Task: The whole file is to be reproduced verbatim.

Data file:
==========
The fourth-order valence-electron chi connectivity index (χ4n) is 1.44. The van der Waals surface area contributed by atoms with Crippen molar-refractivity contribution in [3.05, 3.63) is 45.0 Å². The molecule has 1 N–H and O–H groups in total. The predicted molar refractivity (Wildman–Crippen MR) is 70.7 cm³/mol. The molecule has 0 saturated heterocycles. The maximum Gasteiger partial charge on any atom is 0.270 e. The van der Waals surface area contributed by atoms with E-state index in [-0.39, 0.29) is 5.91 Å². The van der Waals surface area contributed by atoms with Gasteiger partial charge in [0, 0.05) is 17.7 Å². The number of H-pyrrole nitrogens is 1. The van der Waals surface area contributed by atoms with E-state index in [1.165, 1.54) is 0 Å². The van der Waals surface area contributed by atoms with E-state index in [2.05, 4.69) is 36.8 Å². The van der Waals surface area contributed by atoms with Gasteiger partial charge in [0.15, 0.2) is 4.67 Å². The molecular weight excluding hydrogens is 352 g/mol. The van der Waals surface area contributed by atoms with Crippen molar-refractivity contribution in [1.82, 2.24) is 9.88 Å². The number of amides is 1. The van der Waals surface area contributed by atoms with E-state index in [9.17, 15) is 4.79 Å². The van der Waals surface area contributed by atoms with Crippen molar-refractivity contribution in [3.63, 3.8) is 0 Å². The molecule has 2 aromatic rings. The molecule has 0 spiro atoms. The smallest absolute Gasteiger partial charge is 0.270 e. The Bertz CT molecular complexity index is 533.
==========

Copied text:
The fourth-order valence-electron chi connectivity index (χ4n) is 1.44. The van der Waals surface area contributed by atoms with Crippen molar-refractivity contribution in [3.05, 3.63) is 45.0 Å². The molecule has 1 N–H and O–H groups in total. The predicted molar refractivity (Wildman–Crippen MR) is 70.7 cm³/mol. The molecule has 0 saturated heterocycles. The maximum Gasteiger partial charge on any atom is 0.270 e. The van der Waals surface area contributed by atoms with E-state index in [-0.39, 0.29) is 5.91 Å². The van der Waals surface area contributed by atoms with Gasteiger partial charge in [0, 0.05) is 17.7 Å². The number of H-pyrrole nitrogens is 1. The van der Waals surface area contributed by atoms with E-state index in [1.165, 1.54) is 0 Å². The van der Waals surface area contributed by atoms with E-state index in [2.05, 4.69) is 36.8 Å². The van der Waals surface area contributed by atoms with Gasteiger partial charge in [0.15, 0.2) is 4.67 Å². The molecular weight excluding hydrogens is 352 g/mol. The van der Waals surface area contributed by atoms with Crippen molar-refractivity contribution in [1.82, 2.24) is 9.88 Å². The number of amides is 1. The van der Waals surface area contributed by atoms with E-state index in [9.17, 15) is 4.79 Å². The van der Waals surface area contributed by atoms with Crippen molar-refractivity contribution in [3.63, 3.8) is 0 Å². The molecule has 2 aromatic rings. The molecule has 0 spiro atoms. The smallest absolute Gasteiger partial charge is 0.270 e. The Bertz CT molecular complexity index is 533.